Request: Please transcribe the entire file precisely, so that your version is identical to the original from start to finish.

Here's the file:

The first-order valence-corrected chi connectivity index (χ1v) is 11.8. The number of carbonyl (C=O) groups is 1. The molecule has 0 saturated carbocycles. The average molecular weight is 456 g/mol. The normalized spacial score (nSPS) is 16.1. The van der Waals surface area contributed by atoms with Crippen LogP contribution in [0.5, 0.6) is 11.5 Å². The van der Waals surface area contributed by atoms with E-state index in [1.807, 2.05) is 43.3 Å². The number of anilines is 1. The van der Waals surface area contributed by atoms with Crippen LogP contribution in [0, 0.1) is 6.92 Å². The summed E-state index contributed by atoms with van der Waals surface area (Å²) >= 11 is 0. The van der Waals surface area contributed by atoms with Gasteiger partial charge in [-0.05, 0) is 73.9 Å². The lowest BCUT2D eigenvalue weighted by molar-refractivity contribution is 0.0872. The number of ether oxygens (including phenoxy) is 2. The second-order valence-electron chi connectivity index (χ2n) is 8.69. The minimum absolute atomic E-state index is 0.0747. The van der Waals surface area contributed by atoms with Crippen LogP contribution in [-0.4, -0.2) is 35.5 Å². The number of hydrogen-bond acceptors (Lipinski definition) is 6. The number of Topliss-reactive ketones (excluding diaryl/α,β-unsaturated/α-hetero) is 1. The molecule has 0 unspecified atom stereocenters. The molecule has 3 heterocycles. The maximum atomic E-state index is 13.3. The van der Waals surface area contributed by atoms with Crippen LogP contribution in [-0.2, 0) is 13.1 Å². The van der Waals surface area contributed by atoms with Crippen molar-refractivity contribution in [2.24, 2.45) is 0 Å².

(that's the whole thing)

The first-order valence-corrected chi connectivity index (χ1v) is 11.8. The number of carbonyl (C=O) groups is 1. The molecule has 0 saturated carbocycles. The average molecular weight is 456 g/mol. The normalized spacial score (nSPS) is 16.1. The van der Waals surface area contributed by atoms with Crippen LogP contribution in [0.5, 0.6) is 11.5 Å². The van der Waals surface area contributed by atoms with E-state index in [1.807, 2.05) is 43.3 Å². The number of anilines is 1. The van der Waals surface area contributed by atoms with Crippen LogP contribution in [0, 0.1) is 6.92 Å². The summed E-state index contributed by atoms with van der Waals surface area (Å²) >= 11 is 0. The van der Waals surface area contributed by atoms with Gasteiger partial charge in [-0.05, 0) is 73.9 Å². The lowest BCUT2D eigenvalue weighted by molar-refractivity contribution is 0.0872. The number of ether oxygens (including phenoxy) is 2. The second-order valence-electron chi connectivity index (χ2n) is 8.69. The minimum absolute atomic E-state index is 0.0747. The van der Waals surface area contributed by atoms with Crippen LogP contribution in [-0.4, -0.2) is 35.5 Å². The number of hydrogen-bond acceptors (Lipinski definition) is 6. The number of Topliss-reactive ketones (excluding diaryl/α,β-unsaturated/α-hetero) is 1. The molecule has 0 unspecified atom stereocenters. The molecule has 3 heterocycles. The maximum atomic E-state index is 13.3. The van der Waals surface area contributed by atoms with Crippen LogP contribution in [-0.2, 0) is 13.1 Å². The van der Waals surface area contributed by atoms with Crippen molar-refractivity contribution in [2.24, 2.45) is 0 Å².